International leaders welcome UAE-Israel accord

Presidential candidate Joe Biden says he will continue to 'build on these steps' if he wins the election in November

TOPSHOT - (L-R)Israeli Prime Minister Benjamin Netanyahu, US President Donald Trump, Bahrain Foreign Minister Abdullatif al-Zayani, and UAE Foreign Minister Abdullah bin Zayed Al-Nahyan wave from the Truman Balcony at the White House after they participated in the signing of the Abraham Accords where the countries of Bahrain and the United Arab Emirates recognize Israel, in Washington, DC, September 15, 2020. Israeli Prime Minister Benjamin Netanyahu and the foreign ministers of Bahrain and the United Arab Emirates arrived September 15, 2020 at the White House to sign historic accords normalizing ties between the Jewish and Arab states. / AFP / SAUL LOEB
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World leaders praised the diplomatic accords signed between the UAE, Bahrain and Israel at the White House on Tuesday, expressing support for agreements they say create new prospects for peace in the region.

Democratic Presidential candidate Joe Biden called the deals a “historic step to bridge the deep divides of the Middle East,” and said he would continue to build on the momentum of the accords if he wins the election in November.

“It is good to see others in the Middle East recognising Israel and even welcoming it as a partner,” he said in a statement on Wednesday night.

“A Biden-Harris Administration will build on these steps, challenge other nations to keep pace, and work to leverage these growing ties into progress toward a two-state solution and a more stable, peaceful region.”

Following his expression of support for the UAE-Israel accord after it was announced last month, Josep Borrell, the European Union's top diplomat tweeted to say the “EU welcomes establishment of relations between Bahrain & Israel as a positive step for the region.”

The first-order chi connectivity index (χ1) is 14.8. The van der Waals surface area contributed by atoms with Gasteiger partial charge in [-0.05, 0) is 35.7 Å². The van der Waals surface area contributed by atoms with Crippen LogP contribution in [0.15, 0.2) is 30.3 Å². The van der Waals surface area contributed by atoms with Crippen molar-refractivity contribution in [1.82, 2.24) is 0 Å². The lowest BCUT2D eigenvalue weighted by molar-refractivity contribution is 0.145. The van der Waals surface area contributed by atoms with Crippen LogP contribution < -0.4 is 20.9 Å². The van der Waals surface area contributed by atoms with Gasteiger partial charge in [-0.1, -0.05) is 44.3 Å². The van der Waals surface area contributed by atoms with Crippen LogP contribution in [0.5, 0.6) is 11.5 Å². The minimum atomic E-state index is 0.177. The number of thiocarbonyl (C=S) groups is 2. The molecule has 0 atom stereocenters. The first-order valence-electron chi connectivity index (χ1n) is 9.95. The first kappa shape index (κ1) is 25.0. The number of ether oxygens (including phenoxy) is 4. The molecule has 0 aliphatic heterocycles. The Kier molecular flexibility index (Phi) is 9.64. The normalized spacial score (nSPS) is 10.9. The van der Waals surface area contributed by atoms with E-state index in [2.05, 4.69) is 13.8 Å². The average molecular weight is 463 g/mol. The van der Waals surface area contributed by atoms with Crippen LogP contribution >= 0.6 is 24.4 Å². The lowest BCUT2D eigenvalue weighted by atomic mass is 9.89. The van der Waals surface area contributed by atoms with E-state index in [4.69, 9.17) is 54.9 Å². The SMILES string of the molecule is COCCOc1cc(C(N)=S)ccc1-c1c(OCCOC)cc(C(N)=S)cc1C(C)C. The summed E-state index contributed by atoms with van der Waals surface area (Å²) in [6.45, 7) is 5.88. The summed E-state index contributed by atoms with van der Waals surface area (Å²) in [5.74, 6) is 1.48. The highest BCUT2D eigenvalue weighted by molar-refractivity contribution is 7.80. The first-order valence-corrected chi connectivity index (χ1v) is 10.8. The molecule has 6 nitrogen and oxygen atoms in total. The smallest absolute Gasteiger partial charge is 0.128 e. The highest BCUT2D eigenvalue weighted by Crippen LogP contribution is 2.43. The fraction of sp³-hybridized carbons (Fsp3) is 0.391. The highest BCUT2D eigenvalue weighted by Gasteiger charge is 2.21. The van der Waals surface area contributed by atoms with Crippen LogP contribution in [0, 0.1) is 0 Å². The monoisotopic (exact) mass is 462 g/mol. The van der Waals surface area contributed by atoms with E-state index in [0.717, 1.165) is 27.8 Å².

He added: “peace and security requires regional and inclusive approach with a two-state solution built on the internationally agreed parameters and international law.”

The signing ceremony hosted by US President Donald Trump at the White House was attended by former British prime minister Tony Blair alongside senior US officials, including Vice President Mike Pence, Secretary of State Mike Pompeo and senior adviser Jared Kushner.

Mr Blair described the agreements as “a massive and welcome opportunity to recast the politics of the region."

Officials from Oman, Egypt and Sudan were also among the high-level international guests present for the official signing of the Abraham Accords, named after the patriarch of the world’s three major monotheistic religions.

A separate 12-point agreement between Israel and the UAE establishes full relations between the two countries paving the way for trade and cooperation in areas of mutual interest, including fields such as health care, innovation, aviation, environment and energy to spur economic activity.

Speaking in English before switching to Arabic as he addressed around 700 officials, diplomats, politicians and guests on Tuesday, the UAE Minister of Foreign Affairs and International Co-operation, Sheikh Abdullah bin Zayed said, "today, we are already witnessing a change in the heart of the Middle East and a change that will send hope around the world.”

In a meeting with Mr Trump ahead of the ceremony he said, "our region has suffered far too long. We want to show our people, the region and the world that there is good news."

The treaties are the first to be signed by Israel and an Arab nation since Egypt in 1979 and Jordan in 1994.

Sheikh Abdullah, alongside Bahrain's Foreign Minister Dr Abdullatif Al Zayani signed agreements with Israeli Prime Minister Benjamin Netanyahu and Mr Trump in English, Arabic and Hebrew.

"After decades of division and conflict we mark the dawn of a new Middle East thanks to the great courage of the leaders of these three countries," Mr Trump said.

The US President claimed that "five or six" more Arab countries were poised to agree to follow the UAE and Bahrain in normalising relations with Israel.

"We're very far down the road with about five countries, five additional countries," Mr Trump said, speaking from the Oval Office ahead of the signing ceremony on Tuesday.